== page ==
Most lessons are concerned with changing the student’s swing. Often, this is done with little regard for how it feels to the student because the teacher believes the information is correct and more important than the “feels” of the student. “Stick with it until it’s comfortable” is often the message. This directive methodology was put on Twitter for public consumption a short time back:

On the other hand, the professional player is an expert at making a score and understands the intangible side of the game. The intangible side says: “Mechanics cannot stand alone in making a good player.” The intangible side understands “people feel things differently”; ask Jim Furyk to swing like Dustin Johnson, or vice versa. This means something that looks good to us may not feel right to someone else.

The intangible side lets us know that mechanics and feels must walk together in order for the player to succeed. From Ben Hogan’s book:

“What I have learned I have learned by laborious trial and error, watching a good player do something that looked right to me, stumbling across something that felt right to me, experimenting with that something to see if it helped or hindered, adopting it if it helped, refining it sometimes, discarding it if it didn’t help, sometimes discarding it later if it proved undependable in competition, experimenting continually with new ideas and old ideas and all manner of variations until I arrived at a set of fundamentals that appeared to me to be right because they accomplished a very definite purpose, a set of fundamentals which proved to me they were right because they stood up and produced under all kinds of pressure.”

Hogan beautifully described the learning process that could develop the swings of great players like DJ, Furyk, Lee Trevino, Jordan Spieth, Nicklaus, etc.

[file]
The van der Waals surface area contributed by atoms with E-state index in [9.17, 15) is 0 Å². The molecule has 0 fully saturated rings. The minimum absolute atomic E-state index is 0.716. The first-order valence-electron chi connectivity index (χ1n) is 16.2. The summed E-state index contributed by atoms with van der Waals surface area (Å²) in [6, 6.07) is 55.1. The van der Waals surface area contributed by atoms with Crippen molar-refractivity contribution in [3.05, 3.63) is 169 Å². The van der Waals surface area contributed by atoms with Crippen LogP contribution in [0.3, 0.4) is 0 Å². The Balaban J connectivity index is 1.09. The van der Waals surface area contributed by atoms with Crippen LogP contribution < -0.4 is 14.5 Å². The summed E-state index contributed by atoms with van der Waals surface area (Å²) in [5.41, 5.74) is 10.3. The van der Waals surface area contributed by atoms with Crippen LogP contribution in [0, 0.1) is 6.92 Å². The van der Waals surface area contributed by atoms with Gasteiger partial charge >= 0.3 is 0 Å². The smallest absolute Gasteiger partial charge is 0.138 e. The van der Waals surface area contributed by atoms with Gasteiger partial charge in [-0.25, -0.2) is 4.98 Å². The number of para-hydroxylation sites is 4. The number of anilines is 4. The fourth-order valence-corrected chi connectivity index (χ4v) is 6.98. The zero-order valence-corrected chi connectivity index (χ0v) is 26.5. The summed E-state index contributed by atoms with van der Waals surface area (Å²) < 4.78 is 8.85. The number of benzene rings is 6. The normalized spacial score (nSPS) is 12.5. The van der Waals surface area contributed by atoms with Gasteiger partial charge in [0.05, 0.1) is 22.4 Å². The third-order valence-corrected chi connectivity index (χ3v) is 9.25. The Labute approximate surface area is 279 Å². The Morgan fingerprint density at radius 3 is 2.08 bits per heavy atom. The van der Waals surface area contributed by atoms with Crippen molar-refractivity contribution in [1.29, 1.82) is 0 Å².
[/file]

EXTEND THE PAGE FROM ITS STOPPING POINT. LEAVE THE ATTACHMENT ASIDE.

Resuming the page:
Bob Toski is still teaching. Steve Elkington is helping to bring us the insight of Jackie Burke. Hal Sutton has a beautiful teaching facility outside of Houston. And so on. Just like mechanics and feels, it’s not either-or – the best message comes from both teachers and players.

Lately, it seems the scale has swung more to one side; let us not forget the value of insights brought to us by the players who have best mastered the game.

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Woods, Rahm, Rickie, J-Day headline Torrey field

By Golf Channel DigitalJanuary 20, 2018, 12:47 am

Tiger Woods is set to make his 2018 debut.

Woods is still part of the final field list for next week’s Farmers Insurance Open, the headliner of a tournament that includes defending champion Jon Rahm, Hideki Matsuyama, Justin Rose, Rickie Fowler, Phil Mickelson and Jason Day.

In all, 12 of the top 26 players in the world are teeing it up at Torrey Pines.

Though Woods has won eight times at Torrey Pines, he hasn’t broken 71 in his past seven rounds there and hasn’t played all four rounds since 2013, when he won. Last year he missed the cut after rounds of 76-72, then lasted just one round in Dubai before he withdrew with back spasms.

After a fourth back surgery, Woods didn’t return to competition until last month’s Hero World Challenge, where he tied for ninth. 

Woods has committed to play both the Farmers Insurance Open and next month's Genesis Open at Riviera, which benefits his foundation. 

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Even on 'off' day, Rahm shoots 67 at CareerBuilder

By Ryan LavnerJanuary 20, 2018, 12:36 am

Jon Rahm didn’t strike the ball as purely Friday as he did during his opening round at the CareerBuilder Challenge.

He still managed a 5-under 67 that put him just one shot off the lead heading into the weekend.

“I expected myself to go to the range (this morning) and keep flushing everything like I did yesterday,” said Rahm, who shot a career-low 62 at La Quinta on Thursday. “Everything was just a little bit off. It was just one of those days.”

Full-field scores from the Career Builder Challenge

CareerBuilder Challenge: Articles, photos and videos

After going bogey-free on Thursday, Rahm mixed four birdies and two bogeys over his opening six holes. He managed to settle down around the turn, then made two birdies on his final three holes to move within one shot of Andrew Landry (65).

Rahm has missed only five greens through two rounds and sits at 15-under 129. 

The 23-year-old Spaniard won in Dubai to end the year and opened 2018 with a runner-up finish at the Sentry Tournament of Champions. He needs a top-6 finish or better this week to supplant Jordan Spieth as the No. 2 player in the world.